Cover image for Winner takes all : a season in Israel
Winner takes all : a season in Israel
Brook, Stephen.
Personal Author:
Publication Information:
London : Hamish Hamilton ; New York : Viking Penguin, 1990.
Physical Description:
363 pages : maps ; 24 cm
Format :


Call Number
Material Type
Home Location
Item Holds
DS112 .B7 1990 Adult Non-Fiction Central Closed Stacks

On Order

Reviews 2

Publisher's Weekly Review

Brook begins this travelogue of Israel by plunging into the Old City of Jerusalem, a crazy quilt where Jews, Armenians, Greek Orthodox and Moslems co-exist in amity. As he talks to frustrated Arabs in the Occupied Territories, lives on a kibbutz where Jewish children are taught tolerance and the Arabic language, attends a rally held by recently slain ``scare-mongering . . . racist'' Meir Kahane, and sounds out secular and ultra-orthodox Jews, indigenous Israeli Arabs, Druzes, an Ethiopian nun and others, he introduces readers to an Israel few tourists get to know. Brook is a travel writer ( New York Days, New York Nights ) and a British Jew who strongly supports the existence of Israel yet feels uncomfortable with the very notion of a Jewish state. This lends his clear-eyed, alert narrative an objective detachment. He believes Israel must reach a political accommodation--but finds scant evidence of reciprocal willingness by Arabs to live in peace. (Jan.) (c) Copyright PWxyz, LLC. All rights reserved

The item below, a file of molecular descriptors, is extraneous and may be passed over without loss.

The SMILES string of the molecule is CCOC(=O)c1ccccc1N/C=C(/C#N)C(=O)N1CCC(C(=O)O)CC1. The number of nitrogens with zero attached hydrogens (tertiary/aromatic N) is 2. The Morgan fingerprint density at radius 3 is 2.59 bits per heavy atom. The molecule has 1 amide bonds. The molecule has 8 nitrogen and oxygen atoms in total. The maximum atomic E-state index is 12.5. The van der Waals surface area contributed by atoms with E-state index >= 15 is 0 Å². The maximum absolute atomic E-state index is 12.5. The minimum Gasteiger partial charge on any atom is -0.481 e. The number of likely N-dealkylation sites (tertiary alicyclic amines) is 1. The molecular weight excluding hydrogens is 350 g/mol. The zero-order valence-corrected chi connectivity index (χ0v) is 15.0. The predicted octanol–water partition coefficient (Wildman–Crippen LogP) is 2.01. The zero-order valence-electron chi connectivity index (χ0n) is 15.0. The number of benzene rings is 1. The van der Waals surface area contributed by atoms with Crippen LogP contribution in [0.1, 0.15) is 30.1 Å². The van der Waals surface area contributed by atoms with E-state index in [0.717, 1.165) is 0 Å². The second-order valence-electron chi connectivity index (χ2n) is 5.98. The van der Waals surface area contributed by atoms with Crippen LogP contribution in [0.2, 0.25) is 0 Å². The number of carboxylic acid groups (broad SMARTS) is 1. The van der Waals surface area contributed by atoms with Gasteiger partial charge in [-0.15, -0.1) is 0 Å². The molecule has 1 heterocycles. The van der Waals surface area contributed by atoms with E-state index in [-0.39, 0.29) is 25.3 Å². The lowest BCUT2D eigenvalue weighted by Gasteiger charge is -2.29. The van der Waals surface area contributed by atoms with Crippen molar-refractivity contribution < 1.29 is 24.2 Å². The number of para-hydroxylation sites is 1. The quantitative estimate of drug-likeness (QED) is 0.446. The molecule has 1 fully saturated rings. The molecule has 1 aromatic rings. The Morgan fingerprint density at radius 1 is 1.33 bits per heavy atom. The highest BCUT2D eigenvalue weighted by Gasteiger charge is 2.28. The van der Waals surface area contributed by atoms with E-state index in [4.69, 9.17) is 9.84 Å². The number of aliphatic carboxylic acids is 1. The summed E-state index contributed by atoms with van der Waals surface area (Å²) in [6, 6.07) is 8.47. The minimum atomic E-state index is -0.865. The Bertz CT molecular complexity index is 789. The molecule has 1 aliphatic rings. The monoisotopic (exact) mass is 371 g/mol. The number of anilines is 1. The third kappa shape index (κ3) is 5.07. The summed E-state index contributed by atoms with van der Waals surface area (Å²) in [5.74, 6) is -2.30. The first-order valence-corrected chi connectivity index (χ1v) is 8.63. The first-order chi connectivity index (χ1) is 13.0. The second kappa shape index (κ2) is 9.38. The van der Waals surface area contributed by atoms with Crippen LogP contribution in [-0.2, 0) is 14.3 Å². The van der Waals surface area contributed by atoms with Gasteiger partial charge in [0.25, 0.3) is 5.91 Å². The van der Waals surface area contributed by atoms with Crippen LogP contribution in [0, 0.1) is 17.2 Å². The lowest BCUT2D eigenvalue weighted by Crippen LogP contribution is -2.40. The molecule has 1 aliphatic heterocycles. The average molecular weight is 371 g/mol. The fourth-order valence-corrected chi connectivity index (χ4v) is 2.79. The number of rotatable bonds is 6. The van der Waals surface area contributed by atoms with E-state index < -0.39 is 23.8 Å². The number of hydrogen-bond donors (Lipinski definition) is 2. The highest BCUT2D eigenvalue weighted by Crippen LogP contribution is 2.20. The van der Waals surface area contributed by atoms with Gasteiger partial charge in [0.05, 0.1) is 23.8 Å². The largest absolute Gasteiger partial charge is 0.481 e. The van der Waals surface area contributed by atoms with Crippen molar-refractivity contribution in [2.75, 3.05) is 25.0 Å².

Library Journal Review

Brook spent months exploring Israel, aiming to write a book explaining the country. His viewpoint was defined both by his identity as a British Jew who felt more like a citizen of Europe than a Zionist and by his successful career as a travel writer. His book is informative, amusing, and well written, but its tone is descriptive rather than analytical, his focus social rather than political. His light approach in portraying the diversity of people, places, and attitudes that characterize this vital, bumptious country jars with his somber conclusion that `` . . . the great dream seems to be turning into nightmare.'' The despair over the current political deadlock expressed in his last chapter almost seems tacked on to his upbeat encounters and vignettes. This dissonant picture contrasts with David Shipler's Arab and Jew: Wounded Spirits in a Promised Land ( LJ 11/15/86), which presents a more sharply focused portrait depicting the range of human engagements and perspectives in Israel.-- Elizabeth R. Hayford, Associated Colls. of the Midwest, Chicago (c) Copyright 2010. Library Journals LLC, a wholly owned subsidiary of Media Source, Inc. No redistribution permitted.